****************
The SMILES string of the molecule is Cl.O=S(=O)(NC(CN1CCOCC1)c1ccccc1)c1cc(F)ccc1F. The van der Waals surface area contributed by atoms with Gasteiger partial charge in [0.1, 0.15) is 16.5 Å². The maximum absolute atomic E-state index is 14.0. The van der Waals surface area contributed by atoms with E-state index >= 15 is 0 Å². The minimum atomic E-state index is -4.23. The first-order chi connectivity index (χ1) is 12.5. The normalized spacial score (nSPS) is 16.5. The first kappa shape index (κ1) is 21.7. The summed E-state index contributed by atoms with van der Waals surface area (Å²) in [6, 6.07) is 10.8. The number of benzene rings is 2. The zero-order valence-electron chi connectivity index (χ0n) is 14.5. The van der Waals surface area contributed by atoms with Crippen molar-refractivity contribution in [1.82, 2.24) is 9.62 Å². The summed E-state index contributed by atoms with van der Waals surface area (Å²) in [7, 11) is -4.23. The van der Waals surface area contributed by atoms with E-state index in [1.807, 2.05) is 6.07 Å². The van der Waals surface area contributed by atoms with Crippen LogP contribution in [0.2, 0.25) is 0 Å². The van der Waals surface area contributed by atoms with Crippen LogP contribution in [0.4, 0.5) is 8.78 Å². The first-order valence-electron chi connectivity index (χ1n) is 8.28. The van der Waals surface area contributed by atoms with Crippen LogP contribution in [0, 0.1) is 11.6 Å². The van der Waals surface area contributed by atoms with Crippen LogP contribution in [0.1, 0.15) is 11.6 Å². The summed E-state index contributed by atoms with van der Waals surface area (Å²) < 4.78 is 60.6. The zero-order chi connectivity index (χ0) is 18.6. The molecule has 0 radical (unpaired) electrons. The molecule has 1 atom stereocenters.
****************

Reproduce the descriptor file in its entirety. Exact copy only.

The SMILES string of the molecule is Cl.O=S(=O)(NC(CN1CCOCC1)c1ccccc1)c1cc(F)ccc1F. The van der Waals surface area contributed by atoms with Gasteiger partial charge in [0.1, 0.15) is 16.5 Å². The maximum absolute atomic E-state index is 14.0. The van der Waals surface area contributed by atoms with E-state index >= 15 is 0 Å². The minimum atomic E-state index is -4.23. The first-order chi connectivity index (χ1) is 12.5. The normalized spacial score (nSPS) is 16.5. The first kappa shape index (κ1) is 21.7. The summed E-state index contributed by atoms with van der Waals surface area (Å²) in [6, 6.07) is 10.8. The number of benzene rings is 2. The zero-order valence-electron chi connectivity index (χ0n) is 14.5. The van der Waals surface area contributed by atoms with Crippen molar-refractivity contribution in [1.82, 2.24) is 9.62 Å². The summed E-state index contributed by atoms with van der Waals surface area (Å²) in [7, 11) is -4.23. The van der Waals surface area contributed by atoms with E-state index in [1.807, 2.05) is 6.07 Å². The van der Waals surface area contributed by atoms with Crippen LogP contribution in [0.2, 0.25) is 0 Å². The van der Waals surface area contributed by atoms with Crippen LogP contribution in [0.4, 0.5) is 8.78 Å². The first-order valence-electron chi connectivity index (χ1n) is 8.28. The van der Waals surface area contributed by atoms with Crippen LogP contribution in [0, 0.1) is 11.6 Å². The van der Waals surface area contributed by atoms with Crippen LogP contribution in [0.1, 0.15) is 11.6 Å². The summed E-state index contributed by atoms with van der Waals surface area (Å²) < 4.78 is 60.6. The zero-order chi connectivity index (χ0) is 18.6. The molecule has 0 radical (unpaired) electrons. The molecule has 1 atom stereocenters.